Sixer Roster Battles: Backup Point Guards and Wings

Media day has come and gone. The Sixers are now in the midst of training camp and in case you haven't heard, there are a few new players on the team, including the return of the first overall draft pick from the 2016 draft. So rather than make the annual jokes about how every player is in the best shape of their lives coming into camp, there are some interesting battles to watch for as players compete for minutes in the rotation, and those decisions will potentially have an effect on the season's outlook. 

1. Who will get the most minutes at backup Point Guard?

First overall picks almost never come off the bench and it's almost a given that Markelle Fultz will start at the "Point Guard" position. I put quotations around Point Guard because fellow rookie Ben Simmons will handle a lot of the play-making duties. So the question is who will be the backup to Fultz? Jerryd Bayless, who signed a 3 year, $27 million dollar contract last summer, was expected to be the off-ball point guard next to Simmons, only that it turned out Simmons would never play a game last season and Bayless missed all but 3 games. The team didn't expect to have the number 1 pick going into the start of last season --not that anyone is complaining of course-- but with the Fultz selection, it facilitated a chain reaction to where now there is a logjam at the guard and wing positions.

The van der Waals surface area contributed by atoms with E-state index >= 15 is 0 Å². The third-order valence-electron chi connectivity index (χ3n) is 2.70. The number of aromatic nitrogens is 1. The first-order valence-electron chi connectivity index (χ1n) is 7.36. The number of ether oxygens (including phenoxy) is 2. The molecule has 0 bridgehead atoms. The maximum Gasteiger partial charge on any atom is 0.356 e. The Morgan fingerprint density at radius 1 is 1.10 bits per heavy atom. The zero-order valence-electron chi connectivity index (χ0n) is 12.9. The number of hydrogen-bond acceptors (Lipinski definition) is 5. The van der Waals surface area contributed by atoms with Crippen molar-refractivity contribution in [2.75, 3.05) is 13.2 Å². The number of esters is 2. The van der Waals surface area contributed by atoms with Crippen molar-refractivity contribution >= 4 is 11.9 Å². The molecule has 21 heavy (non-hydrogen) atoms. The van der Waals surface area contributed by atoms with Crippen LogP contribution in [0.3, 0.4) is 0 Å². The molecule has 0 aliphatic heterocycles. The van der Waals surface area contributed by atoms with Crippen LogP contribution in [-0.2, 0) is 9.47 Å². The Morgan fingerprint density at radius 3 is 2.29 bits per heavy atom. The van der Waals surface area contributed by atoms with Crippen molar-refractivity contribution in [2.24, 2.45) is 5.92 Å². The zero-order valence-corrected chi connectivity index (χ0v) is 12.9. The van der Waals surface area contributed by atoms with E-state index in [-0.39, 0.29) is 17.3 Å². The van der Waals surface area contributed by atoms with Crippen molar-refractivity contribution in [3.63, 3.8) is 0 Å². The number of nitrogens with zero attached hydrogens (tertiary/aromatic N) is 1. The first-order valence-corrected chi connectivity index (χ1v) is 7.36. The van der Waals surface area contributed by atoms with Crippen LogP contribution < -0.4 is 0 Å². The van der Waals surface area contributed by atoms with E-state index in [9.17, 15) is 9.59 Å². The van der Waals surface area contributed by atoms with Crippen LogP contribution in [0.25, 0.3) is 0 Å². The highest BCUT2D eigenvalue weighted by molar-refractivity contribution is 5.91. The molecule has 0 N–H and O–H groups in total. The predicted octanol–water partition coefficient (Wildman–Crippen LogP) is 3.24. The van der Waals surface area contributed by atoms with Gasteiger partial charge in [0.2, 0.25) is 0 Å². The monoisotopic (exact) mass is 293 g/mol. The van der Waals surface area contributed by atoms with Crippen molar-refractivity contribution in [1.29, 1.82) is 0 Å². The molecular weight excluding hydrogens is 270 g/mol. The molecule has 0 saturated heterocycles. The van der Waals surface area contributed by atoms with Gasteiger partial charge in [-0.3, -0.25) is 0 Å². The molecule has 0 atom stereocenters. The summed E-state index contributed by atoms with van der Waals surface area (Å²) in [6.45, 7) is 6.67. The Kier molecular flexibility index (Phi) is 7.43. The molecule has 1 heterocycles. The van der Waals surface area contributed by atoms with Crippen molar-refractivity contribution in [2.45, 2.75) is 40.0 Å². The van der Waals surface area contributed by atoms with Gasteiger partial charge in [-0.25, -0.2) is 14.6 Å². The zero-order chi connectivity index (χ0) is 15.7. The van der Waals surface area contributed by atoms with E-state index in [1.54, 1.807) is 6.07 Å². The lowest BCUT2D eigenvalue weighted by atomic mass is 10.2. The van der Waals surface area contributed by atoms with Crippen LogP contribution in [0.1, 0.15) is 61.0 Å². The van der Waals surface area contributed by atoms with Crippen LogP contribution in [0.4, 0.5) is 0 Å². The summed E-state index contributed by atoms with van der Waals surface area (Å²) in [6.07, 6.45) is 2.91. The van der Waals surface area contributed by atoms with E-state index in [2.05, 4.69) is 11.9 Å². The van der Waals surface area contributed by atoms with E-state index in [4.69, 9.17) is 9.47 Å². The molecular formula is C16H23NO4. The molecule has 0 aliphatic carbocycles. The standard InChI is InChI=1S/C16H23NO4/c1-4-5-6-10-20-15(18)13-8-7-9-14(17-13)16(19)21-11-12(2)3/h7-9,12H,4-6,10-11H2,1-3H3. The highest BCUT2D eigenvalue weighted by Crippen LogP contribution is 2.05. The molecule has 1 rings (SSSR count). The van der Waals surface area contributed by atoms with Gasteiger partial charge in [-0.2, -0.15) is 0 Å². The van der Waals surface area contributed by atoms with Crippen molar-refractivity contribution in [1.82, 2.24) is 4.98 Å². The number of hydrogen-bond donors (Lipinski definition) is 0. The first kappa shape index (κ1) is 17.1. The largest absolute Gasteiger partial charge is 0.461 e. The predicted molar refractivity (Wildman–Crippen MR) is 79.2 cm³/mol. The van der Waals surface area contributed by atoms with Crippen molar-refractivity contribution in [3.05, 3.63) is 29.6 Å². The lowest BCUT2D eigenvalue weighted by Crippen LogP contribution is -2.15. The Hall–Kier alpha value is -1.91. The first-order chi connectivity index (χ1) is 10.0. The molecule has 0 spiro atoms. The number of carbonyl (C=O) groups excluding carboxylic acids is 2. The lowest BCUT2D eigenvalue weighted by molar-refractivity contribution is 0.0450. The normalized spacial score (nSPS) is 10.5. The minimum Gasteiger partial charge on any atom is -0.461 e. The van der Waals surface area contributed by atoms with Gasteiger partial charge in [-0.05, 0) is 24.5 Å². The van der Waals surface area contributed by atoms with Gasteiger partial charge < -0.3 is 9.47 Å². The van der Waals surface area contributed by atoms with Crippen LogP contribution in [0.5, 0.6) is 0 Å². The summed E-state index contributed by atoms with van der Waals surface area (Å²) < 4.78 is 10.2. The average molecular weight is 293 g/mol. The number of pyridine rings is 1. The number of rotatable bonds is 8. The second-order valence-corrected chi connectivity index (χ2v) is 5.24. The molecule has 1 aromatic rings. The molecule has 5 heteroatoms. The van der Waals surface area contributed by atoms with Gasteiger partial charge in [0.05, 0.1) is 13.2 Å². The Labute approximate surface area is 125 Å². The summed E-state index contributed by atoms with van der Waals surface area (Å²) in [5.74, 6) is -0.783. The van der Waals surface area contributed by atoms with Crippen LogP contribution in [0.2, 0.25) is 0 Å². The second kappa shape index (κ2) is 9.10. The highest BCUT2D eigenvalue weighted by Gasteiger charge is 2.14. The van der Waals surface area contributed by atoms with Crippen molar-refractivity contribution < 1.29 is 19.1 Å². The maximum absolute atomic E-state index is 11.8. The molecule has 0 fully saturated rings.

The linear train of thought would be to have Bayless come off the bench, he is the next ideal player in terms of fit to play next to Simmons, or play off-ball with whoever Brett Brown staggers in his rotation. Bayless Shot 43.7% from 3 in 2015-16 --his last healthy season-- but has also had down years shooting the ball (31% in 2014-15), with the natural variance of 3 pointers, his career 37% clip from behind the arc seems like his mean, and it's still good enough for defenses to respect the shot. Because of his ability to shoot, and play off-ball, the question is how many minutes, if any, will be left for TJ McConnell, who has shown over the last two years that he is a very good backup point guard in the NBA. 

McConnell is a better at-the-point-of-attack defender than Bayless and is better at orchestrating the offense and making sure the team runs whatever Brett Brown calls. His assist to turnover ratio last year was 3.4 good for 5th in the league, per NBA.com, but the one problem has always been his jumper. He only took 55 three point shots last year, and managed to make 11 (20% 3PT) and not only that defenders usually have time to recover to McConnell's shot because it takes a while to load up his release. If McConnell can't reasonably space the floor, Brett Brown will have a tough time dealing with the spacing with Simmons' jump shot already an unknown. McConnell has become a fan favorite in Philly but he has an uphill battle to climb to carve out minutes, but then again, this is nothing new to him considering that he went undrafted out of Arizona. 

2. The Shooting Guards, and Wings